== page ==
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Aaron Rodgers on politics: ‘I’m laughing at both sides’


A previous version of this article incorrectly misspelled Pat McAfee’s last name. This article has been corrected.

Independent presidential candidate Robert F. Kennedy Jr., who said he has selected a running mate and will announce his choice in California later this month, had a conversation with NFL player Aaron Rodgers about the role, according to someone familiar with the process. Though Kennedy’s campaign confirmed to the New York Times that Rodgers was high on his list, alongside former independent Minnesota governor Jesse Ventura, it has not said if Rodgers was offered the job.

As voters get to know the conspiratorial politics of Kennedy, less may be known about the political views of the four-time MVP quarterback. In recent years, Rodgers has made a secondary career appearing on podcasts and shows, espousing sometimes controversial views. His comments paint the picture of a man who believes government should not have a large role in people’s lives and that view could shape his outlook — and potential campaign messages — on political issues.

The issue of abortion and protecting access to reproductive care is expected to play an outsize role in the 2024 campaign following a string of Democratic victories in competitive races and ballot initiatives following the Supreme Court’s decision to overturn Roe v. Wade in 2022.

Rodgers has described himself as someone who may “lean pro-life,” but also said the government should not infringe on what a person chooses to do. “I don’t believe the government should have any control over what we do with our bodies,” Rodgers told political commentator Bill Maher during a September 2022 interview.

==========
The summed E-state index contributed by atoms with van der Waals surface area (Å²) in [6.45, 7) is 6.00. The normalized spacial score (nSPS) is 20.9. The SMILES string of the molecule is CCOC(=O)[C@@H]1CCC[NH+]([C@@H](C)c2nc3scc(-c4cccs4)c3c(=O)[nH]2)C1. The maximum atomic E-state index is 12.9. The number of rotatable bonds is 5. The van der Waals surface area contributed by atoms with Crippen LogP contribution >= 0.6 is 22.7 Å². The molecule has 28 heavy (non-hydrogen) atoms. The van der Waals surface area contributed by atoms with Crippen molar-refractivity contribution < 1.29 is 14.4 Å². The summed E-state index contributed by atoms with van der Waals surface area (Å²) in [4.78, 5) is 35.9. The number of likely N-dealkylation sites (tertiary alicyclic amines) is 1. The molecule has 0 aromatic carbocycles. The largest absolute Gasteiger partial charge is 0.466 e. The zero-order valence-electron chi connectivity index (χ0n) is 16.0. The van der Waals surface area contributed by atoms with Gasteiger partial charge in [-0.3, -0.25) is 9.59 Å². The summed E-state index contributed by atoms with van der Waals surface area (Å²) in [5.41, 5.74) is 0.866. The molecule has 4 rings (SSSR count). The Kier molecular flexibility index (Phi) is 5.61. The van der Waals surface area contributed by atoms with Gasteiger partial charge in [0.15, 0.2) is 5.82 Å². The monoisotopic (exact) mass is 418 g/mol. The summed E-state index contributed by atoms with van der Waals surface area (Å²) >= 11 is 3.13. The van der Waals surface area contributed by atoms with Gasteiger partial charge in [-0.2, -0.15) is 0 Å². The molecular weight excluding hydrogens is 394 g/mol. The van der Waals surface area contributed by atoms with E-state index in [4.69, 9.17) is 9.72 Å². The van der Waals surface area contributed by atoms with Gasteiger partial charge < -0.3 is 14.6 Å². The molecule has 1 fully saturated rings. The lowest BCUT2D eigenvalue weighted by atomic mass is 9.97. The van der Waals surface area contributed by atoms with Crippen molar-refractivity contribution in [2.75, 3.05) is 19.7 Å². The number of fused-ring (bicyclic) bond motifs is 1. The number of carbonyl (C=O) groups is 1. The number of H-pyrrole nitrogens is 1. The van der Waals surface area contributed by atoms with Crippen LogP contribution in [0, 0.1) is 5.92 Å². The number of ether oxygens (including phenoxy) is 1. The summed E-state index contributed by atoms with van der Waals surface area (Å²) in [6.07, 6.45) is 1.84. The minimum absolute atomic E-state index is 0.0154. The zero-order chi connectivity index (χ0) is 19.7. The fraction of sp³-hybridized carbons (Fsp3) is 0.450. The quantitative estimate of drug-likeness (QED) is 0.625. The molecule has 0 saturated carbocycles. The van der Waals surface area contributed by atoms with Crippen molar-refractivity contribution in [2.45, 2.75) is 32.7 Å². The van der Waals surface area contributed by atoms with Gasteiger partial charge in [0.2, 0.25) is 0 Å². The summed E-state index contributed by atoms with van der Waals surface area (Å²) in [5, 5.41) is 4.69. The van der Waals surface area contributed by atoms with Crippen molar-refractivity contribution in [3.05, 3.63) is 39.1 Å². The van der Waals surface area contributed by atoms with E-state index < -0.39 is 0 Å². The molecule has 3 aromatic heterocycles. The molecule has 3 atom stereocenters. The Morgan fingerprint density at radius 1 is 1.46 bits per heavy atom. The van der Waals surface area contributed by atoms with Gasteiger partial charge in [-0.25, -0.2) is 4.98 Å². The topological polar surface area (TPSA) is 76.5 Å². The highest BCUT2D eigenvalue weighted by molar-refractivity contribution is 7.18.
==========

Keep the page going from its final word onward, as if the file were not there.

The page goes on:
“So as much as I might be, more lean pro-life, all right. I don’t want the government telling me I can’t smoke a cigar, I can’t have a drink of alcohol, I can’t choose my own medical decisions. And if I’m a woman, don’t f—ing tell me what to do. … Government should not have a decision that infringes upon my own personal freedoms,” Rodgers said.

He also appeared to take a similar view when his employer — the NFL — enacted a different set of rules for players who had been vaccinated against the coronavirus and those who were not in 2021. After telling reporters in August 2021 that he was “immunized,” the 2011 Super Bowl champion said in a November 2021 appearance on ESPN’s “The Pat McAfee Show,” that he had not received an official coronavirus vaccine and instead “found an immunization protocol that he could go through to best protect myself” that didn’t involve getting one of the three available vaccines.

“I realize I’m in the crosshairs of the woke mob right now,” Rodgers said on McAfee’s show. “So before my final nail gets put in my cancel culture casket, I think I would like to set the record straight on so many of the blatant lies that are out there about somebody who’s a critical thinker.”

Before Kennedy’s presidential run he was perhaps best known for his anti-vaccine views. And while Rodgers said in the November 2021 ESPN appearance he wasn’t an “anti-vax flat-Earther,” his view of bodily autonomy when it comes to vaccines would seem to align with Kennedy’s.